November 16, 2014

What's with all the Frost Flowers?

One week ago, after a long spell of milder than average weather, it suddenly got cold and clear. Winter had arrived all at once.  For six nights in a row, until last night, we hit -24 degrees C here in Lake Louise.  As expected, our lakes began to freeze, but instead of nice clean ice, which we love for skating, every lake was soon covered in "frost flowers."  They're beautiful, but last winter we managed to skate on lakes that were mostly free of these frost flowers, and we wondered, "why the difference?"

Frost flowers at Vermilion Lake
Well, it turns out that researchers Robert W. Style and Grae Worster have answered that question.  In 2009, they published "Frost flower formation on sea ice and lake ice" in a journal called "Geophysical Research Letters."  Their article showed that the flowers do not form like conventional frost, in which water vapour in the atmosphere condenses and freezes on a cold surface. (This is the normal way you end up with frost on your car windshield.)

Instead, when there is a strong temperature differential between the newly formed ice and the air temperature, moisture sublimates right out of the ice and freezes into frost crystals.  Once the flowers are in place, even if the air itself is very dry, they continue to grow as long as the air temperature remains below about -15 degrees C.

Smooth ice at one of the ponds near Field, B.C.
So the mystery is solved.... or is it?  Today, we went to Yoho Park, west of Lake Louise, and skated on the ponds near Field.  They were clear and smooth.  Where were the frost flowers?

The answer is that it needs to be calm for them to form.  Most places here in the Rockies were dead calm this week, but not Field.  It sits below Kicking Horse Pass, where the cold, high pressure air squeezed through to create a strong local wind. Wind is the enemy of frost flowers. According to the researchers, "frost flowers are typically only seen at wind speeds below about 5 metres per second: at higher wind speeds, turbulence mixes the region of local supersaturation with the drier air above."

If you like lots of math, here's the full story, but frost flowers or not, being outside on our frozen lakes has been great fun.

September 23, 2014

A Fireweed Summer and a Fireweed Fall

This year we had perfect conditions for fireweed, one of the showiest wildflowers in the Rockies.  If you visited in August, you couldn't help but notice their hot pink blossoms, especially in areas where fires burned in 2003.

Now that it's September, the fields of fireweed are the gift that keeps on giving.  In the first two weeks of the month, the leaves turned a beautiful burgundy, and now, in the past week, the seed pods have been splitting open, releasing what might be the lightest and most abundant seed in the Rockies.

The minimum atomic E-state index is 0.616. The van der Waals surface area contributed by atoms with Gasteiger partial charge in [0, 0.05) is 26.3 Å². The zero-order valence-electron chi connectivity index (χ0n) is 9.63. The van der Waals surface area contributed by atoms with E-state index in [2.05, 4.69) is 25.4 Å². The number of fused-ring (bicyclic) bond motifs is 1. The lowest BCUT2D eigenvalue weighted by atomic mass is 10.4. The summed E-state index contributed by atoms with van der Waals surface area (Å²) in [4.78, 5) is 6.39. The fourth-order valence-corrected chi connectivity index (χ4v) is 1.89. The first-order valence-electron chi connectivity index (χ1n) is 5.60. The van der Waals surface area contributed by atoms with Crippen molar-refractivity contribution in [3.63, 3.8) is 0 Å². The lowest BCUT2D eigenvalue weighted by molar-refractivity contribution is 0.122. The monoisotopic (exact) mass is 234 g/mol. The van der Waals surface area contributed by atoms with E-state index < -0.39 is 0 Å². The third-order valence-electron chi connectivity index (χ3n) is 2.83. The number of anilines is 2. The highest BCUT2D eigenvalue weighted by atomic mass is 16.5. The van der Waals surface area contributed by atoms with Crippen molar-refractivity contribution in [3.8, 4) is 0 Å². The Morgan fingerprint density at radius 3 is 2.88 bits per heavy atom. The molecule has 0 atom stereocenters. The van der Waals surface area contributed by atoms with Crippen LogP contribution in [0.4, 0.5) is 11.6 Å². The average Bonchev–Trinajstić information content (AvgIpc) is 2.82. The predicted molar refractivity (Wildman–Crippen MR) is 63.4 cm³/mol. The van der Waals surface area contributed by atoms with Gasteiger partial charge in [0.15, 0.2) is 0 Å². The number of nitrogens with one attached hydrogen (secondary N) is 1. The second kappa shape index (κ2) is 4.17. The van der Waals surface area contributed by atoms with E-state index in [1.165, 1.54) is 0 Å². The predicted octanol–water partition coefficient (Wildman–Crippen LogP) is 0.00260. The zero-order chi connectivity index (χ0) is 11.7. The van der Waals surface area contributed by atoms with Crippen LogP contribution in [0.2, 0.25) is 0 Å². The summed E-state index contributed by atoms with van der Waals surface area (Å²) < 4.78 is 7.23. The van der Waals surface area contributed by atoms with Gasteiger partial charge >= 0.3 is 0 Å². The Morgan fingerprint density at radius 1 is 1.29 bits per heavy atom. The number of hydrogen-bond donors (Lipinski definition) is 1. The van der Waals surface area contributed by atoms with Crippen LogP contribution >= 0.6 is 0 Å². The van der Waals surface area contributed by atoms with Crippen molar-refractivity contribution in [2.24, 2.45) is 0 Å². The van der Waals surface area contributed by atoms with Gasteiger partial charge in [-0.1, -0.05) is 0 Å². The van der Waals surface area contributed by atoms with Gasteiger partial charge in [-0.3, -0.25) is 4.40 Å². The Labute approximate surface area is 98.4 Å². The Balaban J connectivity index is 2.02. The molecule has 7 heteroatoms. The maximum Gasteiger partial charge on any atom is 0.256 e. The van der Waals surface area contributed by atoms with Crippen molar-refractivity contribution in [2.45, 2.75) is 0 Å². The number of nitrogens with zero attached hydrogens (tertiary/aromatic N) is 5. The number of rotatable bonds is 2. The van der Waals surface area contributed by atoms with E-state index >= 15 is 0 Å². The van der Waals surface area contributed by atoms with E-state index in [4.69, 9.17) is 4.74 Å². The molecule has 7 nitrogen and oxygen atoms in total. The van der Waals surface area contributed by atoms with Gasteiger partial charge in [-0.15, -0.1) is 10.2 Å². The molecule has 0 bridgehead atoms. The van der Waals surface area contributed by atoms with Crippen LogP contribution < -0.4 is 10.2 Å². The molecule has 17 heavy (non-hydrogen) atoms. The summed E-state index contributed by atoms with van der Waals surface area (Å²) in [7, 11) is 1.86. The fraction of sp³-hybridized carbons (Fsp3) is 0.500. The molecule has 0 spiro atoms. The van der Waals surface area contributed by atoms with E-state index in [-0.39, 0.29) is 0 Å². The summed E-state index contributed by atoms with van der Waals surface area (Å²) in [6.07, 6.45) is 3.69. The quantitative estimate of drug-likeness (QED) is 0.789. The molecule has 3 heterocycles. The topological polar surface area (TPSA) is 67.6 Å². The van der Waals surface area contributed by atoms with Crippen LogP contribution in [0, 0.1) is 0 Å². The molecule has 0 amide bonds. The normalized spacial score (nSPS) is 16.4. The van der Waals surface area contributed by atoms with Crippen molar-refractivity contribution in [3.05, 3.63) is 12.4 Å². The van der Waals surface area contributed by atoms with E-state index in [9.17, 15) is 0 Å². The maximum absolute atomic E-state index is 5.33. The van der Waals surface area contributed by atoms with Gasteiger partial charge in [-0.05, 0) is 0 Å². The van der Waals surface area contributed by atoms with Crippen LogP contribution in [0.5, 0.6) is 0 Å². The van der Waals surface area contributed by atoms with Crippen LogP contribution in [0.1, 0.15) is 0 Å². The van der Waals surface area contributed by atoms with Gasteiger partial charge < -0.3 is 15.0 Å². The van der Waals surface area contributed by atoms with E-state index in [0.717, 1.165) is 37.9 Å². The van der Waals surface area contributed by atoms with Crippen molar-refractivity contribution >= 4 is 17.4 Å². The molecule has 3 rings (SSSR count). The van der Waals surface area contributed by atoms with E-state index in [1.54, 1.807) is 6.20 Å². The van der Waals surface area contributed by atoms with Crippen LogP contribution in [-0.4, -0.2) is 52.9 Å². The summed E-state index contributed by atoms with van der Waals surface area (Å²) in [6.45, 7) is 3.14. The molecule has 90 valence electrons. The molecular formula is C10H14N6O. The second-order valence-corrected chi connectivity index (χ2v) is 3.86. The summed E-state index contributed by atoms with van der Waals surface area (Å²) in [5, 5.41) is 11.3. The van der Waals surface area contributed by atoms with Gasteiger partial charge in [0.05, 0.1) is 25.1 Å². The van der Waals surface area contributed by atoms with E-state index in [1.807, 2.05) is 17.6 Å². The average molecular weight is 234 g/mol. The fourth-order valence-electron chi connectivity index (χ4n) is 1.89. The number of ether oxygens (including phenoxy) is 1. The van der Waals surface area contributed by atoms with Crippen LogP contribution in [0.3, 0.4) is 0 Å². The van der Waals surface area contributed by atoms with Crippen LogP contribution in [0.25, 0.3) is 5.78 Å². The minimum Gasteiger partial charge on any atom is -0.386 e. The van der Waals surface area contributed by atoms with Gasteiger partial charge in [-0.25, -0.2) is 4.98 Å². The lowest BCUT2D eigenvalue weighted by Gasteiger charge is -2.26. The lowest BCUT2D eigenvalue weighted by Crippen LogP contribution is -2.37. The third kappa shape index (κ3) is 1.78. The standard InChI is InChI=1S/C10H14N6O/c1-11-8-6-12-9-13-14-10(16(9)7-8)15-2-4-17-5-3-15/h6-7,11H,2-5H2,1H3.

Fireweed leaves turning burgundy, with some harebells in the mix.
I did an experiment last week, opening up a seed pod and doing a seed count.  I ended up with 581 seeds, and given that a portion of the seeds blew away in a gust of wind (before I moved the experiment inside), my guess is that there may have been 750 or 800 seeds in the pod.  Each fireweed plant can have several dozen seed pods, and if you start doing the math, that means billions or trillions of seeds produced in the park this summer.

There were 581 seeds in this one fireweed seed pod (plus the ones that blew away).

A field of fireweed going to seed yesterday on the Highline trail near the Plain of Six Glaciers.
North of Lake Louise, there was a fire in early July along the Icefields Parkway, the road to Jasper.  By next summer, the seeds from this year's bumper crop of fireweed will germinate, and in a few years, there will be fabulous roadside viewing.

Happy first day of autumn everyone!

August 12, 2014

Top Secret Burgess Shale Fossil Site

This week has been full of exciting events.  On one of our hikes, we saw a grizzly bear (at a safe distance).  It was a highlight moment for everyone.

The bear was a little too far away for a photo, but a couple of days later, at our lunch stop on the Plain of Six Glaciers Trail, we saw a tremendous icefall off the Upper Victoria Glacier. This time, we all managed to get good photographs.

The biggest highlight of the week, however, was a field trip with some of our Parks Canada colleagues to a newly discovered outcrop of the Burgess Shale fossils in Kootenay National Park.  We're not allowed to divulge its location -- all we can say is that it was a real slog to get there -- but it was a real treat to be in a location where fossils of creatures that have not seen the light of day in over 500 million years are being exposed through careful quarrying.

Sydneyia inexpectans, exposed to sunlight for the first time in over 500 million years

We were shown the day's findings, which included a perfectly preserved Sidneyia inexpectans.  I got to hold it in my hand, and I was blown away by the idea that until that morning, it had been hidden in stone for half a billion years!

Jean Bernard Caron (top right) examining a freshly split open piece of shale

We also got a great site tour by Jean Bernard Caron, Curator of Invertebrate Palaeontology at the Royal Ontario Museum.  He went back and forth between answering our questions, and examining freshly split open layers of shale.  If you are a fossil fan, the ROM's web page is full of great photos of fossils from the Burgess Shale, and animations of the creatures, including my new pal Sydneyia.

Definitely a highlight of my summer.  How many times can you say "that rocks!" and really mean it? 

July 22, 2014

"Clive" – The Salt Loving Marmot